Linear Equations

Lecture Slides are screen-captured images of important points in the lecture. Students can download and print out these lecture slide images to do practice problems as well as take notes while watching the lecture.

  • Intro 0:00
  • Lesson Objectives 0:19
  • How to Solve Linear Equations 2:54
    • Calculate the Integrating Factor
    • Changes the Left Side so We Can Integrate Both Sides
    • Solving Linear Equations
  • Further Notes 6:10
    • If P(x) is Negative
    • Leave Off the Constant
    • The C Is Important When Integrating Both Sides of the Equation
  • Example 1 10:29
  • Example 2 22:56
  • Example 3 36:12
  • Example 4 39:24
  • Example 5 44:10
  • Example 6 56:42

Transcription: Linear Equations

Hi and welcome to the differential equations lectures here on www.educator.com.0000

My name is Will Murray and I’m very glad that you are going to be joining me, today we are going to start right away with linear equations, that is that first topic of differential equations.0004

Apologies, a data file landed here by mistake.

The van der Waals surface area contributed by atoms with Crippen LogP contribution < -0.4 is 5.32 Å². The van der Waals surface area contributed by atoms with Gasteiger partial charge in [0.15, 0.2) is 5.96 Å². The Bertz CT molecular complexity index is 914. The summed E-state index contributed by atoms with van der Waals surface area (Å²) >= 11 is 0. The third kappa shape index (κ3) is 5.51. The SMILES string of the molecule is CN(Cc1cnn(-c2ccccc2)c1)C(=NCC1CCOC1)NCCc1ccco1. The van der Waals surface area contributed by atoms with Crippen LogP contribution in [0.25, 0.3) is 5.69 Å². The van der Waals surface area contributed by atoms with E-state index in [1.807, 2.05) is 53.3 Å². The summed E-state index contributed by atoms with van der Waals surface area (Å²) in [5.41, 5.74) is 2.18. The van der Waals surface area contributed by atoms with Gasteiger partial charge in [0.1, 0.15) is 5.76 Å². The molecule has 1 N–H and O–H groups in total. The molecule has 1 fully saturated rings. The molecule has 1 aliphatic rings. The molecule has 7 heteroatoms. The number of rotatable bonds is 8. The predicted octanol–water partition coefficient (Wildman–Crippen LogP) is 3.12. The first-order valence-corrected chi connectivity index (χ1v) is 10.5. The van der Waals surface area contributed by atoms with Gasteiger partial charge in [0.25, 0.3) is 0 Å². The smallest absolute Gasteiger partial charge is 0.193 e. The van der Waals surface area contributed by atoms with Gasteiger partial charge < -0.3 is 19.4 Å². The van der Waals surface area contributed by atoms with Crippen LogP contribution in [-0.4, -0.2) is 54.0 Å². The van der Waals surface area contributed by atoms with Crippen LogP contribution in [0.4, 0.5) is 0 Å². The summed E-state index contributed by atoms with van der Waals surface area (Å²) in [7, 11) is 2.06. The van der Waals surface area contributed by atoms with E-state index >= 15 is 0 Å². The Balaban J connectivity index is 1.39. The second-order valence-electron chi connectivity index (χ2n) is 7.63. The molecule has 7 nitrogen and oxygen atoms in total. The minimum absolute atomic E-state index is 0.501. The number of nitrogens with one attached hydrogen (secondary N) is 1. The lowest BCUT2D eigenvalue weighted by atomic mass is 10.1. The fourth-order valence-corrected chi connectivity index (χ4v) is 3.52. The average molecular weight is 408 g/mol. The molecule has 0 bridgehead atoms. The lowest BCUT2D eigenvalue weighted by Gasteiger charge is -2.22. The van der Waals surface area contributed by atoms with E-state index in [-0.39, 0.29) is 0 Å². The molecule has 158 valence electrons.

There is a special algorithm on that and we are going to learn to solve them, let us jump right in.0015

We are going to learn how to solve linear differential equations, the way you recognize a linear differential equation is that you can put it in this form Y′ of x + p(x) × y(x)=x3.0020

You might be using different variables like you might have a (t) instead of (x), that is ok the methods are exactly the same.0034

I want to make a couple of notes about the form here, the word linear does not necessarily mean what you think it would mean.0042

You can still have lots of functions in here that are not linear, linear means that we think of y and Y′ as the variables, not x and y.0053

But you think of y and Y′ as the variables and you think of the p(x) and the x3 even though they are functions of (x), you think of those as being the coefficients.0061

They might be something like cos(x) or ex or anything like that, but the point is you think of those as being coefficients.0072